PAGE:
As voters, we’re all small islands who can come together to make change happen – who is going to convince us that their qualities and vision, and their practical abilities to take action, will get us safely to the distant yet achievable shore of sustainable growth and mutual benefit?

What will be the outcome for votes from a Small Island, votes for a Small Island next week?

It’s in our hands…so what kind of leader do we deserve?

(acknowledgement to Bill Bryson and his brilliant ‘Notes from a Small Island‘)

Happy Chinese New Year

Tiger photographed on safari at Ranthambore, India, October 2008

Tiger photographed on safari at Ranthambore, India

We at ReSource were thrilled to be able to visit India, and one of the highlights was our tour of Rajasthan: an amazing place of contrasts (like the whole of India!) where we were privileged to be able to go on a tiger safari. The entire three weeks we spent in India was a source of inspiration and joy – the sub continent has an uncanny ability to draw you out and encourage your personal growth!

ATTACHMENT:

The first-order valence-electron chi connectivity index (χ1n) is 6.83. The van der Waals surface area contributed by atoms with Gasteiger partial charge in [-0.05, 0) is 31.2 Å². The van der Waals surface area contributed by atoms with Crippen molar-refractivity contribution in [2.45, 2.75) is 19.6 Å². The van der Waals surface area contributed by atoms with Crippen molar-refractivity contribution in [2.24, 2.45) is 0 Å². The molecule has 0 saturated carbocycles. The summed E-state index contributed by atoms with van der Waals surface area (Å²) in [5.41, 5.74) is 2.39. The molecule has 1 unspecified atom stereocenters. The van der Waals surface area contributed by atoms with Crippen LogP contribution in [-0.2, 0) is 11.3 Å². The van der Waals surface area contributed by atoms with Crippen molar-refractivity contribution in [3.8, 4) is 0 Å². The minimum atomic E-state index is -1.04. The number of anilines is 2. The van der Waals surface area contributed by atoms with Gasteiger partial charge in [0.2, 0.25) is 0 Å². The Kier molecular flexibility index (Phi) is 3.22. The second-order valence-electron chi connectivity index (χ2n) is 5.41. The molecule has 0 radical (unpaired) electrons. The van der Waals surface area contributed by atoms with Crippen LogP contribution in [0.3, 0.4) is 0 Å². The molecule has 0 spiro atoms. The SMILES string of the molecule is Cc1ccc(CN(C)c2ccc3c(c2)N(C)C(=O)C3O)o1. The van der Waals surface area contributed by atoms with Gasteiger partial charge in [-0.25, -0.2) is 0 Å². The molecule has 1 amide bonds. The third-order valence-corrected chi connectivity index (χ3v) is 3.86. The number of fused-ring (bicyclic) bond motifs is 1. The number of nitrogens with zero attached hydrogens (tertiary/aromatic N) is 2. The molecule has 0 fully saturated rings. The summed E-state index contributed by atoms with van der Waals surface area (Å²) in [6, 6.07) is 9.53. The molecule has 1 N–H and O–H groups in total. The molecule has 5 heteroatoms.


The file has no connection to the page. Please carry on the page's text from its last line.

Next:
About Ranthambore National Park

Once we knew we were going to India in Autumn 2008, we started to look for the most enriching experiences there – and something that really stood out as a must-do, must-see was to go on a tiger safari.

These big cats seen in their natural environment held great fascination, and we found ourselves heading for Ranthambore National Park in Rajasthan, a protected area, one of the few places in India where tigers are still regularly seen, even in the daytime, and are breeding.

Formerly a hunting preserve for the Maharaja of Jaipur, Ranthambore covers an area of 392 sq. km. and is nestled between the Aravali and Vindhya mountain ranges. This deciduous forest was once a part of the magnificent jungles of Central India. The rugged terrain, hills and open valleys with lakes and pools makes it a really romantic and picturesque place to be.

It seems we arrived at just the right time, and that we even had good ‘karma’, according to the locals, as we were able to see several tigers in the course of our three day safari. The excitement of being so close to these amazing creatures was almost indescribable, a real privilege – in fact, quite an emotional experience for all concerned, and something I would recommend wholeheartedly if you have the chance to visit.